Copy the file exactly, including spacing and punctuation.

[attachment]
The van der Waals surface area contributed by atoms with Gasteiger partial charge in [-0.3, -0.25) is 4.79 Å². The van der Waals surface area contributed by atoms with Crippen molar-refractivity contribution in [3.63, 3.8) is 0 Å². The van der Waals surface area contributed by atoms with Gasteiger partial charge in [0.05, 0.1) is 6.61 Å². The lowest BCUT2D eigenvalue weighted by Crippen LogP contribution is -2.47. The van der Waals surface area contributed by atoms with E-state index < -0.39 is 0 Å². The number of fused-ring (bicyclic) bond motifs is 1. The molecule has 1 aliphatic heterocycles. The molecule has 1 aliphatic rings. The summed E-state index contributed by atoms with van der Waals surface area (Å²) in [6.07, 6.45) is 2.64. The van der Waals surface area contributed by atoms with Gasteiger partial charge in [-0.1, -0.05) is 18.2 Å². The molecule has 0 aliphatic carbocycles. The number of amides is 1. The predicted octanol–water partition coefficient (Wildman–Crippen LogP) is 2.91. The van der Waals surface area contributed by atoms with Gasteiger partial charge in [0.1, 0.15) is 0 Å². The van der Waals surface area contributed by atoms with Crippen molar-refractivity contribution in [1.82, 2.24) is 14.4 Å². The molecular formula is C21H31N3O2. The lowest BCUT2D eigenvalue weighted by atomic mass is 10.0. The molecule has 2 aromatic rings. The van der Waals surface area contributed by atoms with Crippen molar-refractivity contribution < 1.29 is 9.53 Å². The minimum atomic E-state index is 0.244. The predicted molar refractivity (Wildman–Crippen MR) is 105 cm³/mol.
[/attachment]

The van der Waals surface area contributed by atoms with Gasteiger partial charge in [-0.3, -0.25) is 4.79 Å². The van der Waals surface area contributed by atoms with Crippen molar-refractivity contribution in [3.63, 3.8) is 0 Å². The van der Waals surface area contributed by atoms with Gasteiger partial charge in [0.05, 0.1) is 6.61 Å². The lowest BCUT2D eigenvalue weighted by Crippen LogP contribution is -2.47. The van der Waals surface area contributed by atoms with E-state index < -0.39 is 0 Å². The number of fused-ring (bicyclic) bond motifs is 1. The molecule has 1 aliphatic heterocycles. The molecule has 1 aliphatic rings. The summed E-state index contributed by atoms with van der Waals surface area (Å²) in [6.07, 6.45) is 2.64. The van der Waals surface area contributed by atoms with Gasteiger partial charge in [-0.1, -0.05) is 18.2 Å². The molecule has 0 aliphatic carbocycles. The number of amides is 1. The predicted octanol–water partition coefficient (Wildman–Crippen LogP) is 2.91. The van der Waals surface area contributed by atoms with Gasteiger partial charge in [0.1, 0.15) is 0 Å². The van der Waals surface area contributed by atoms with Crippen molar-refractivity contribution in [1.82, 2.24) is 14.4 Å². The molecular formula is C21H31N3O2. The lowest BCUT2D eigenvalue weighted by atomic mass is 10.0. The molecule has 2 aromatic rings. The van der Waals surface area contributed by atoms with Crippen molar-refractivity contribution < 1.29 is 9.53 Å². The minimum atomic E-state index is 0.244. The predicted molar refractivity (Wildman–Crippen MR) is 105 cm³/mol.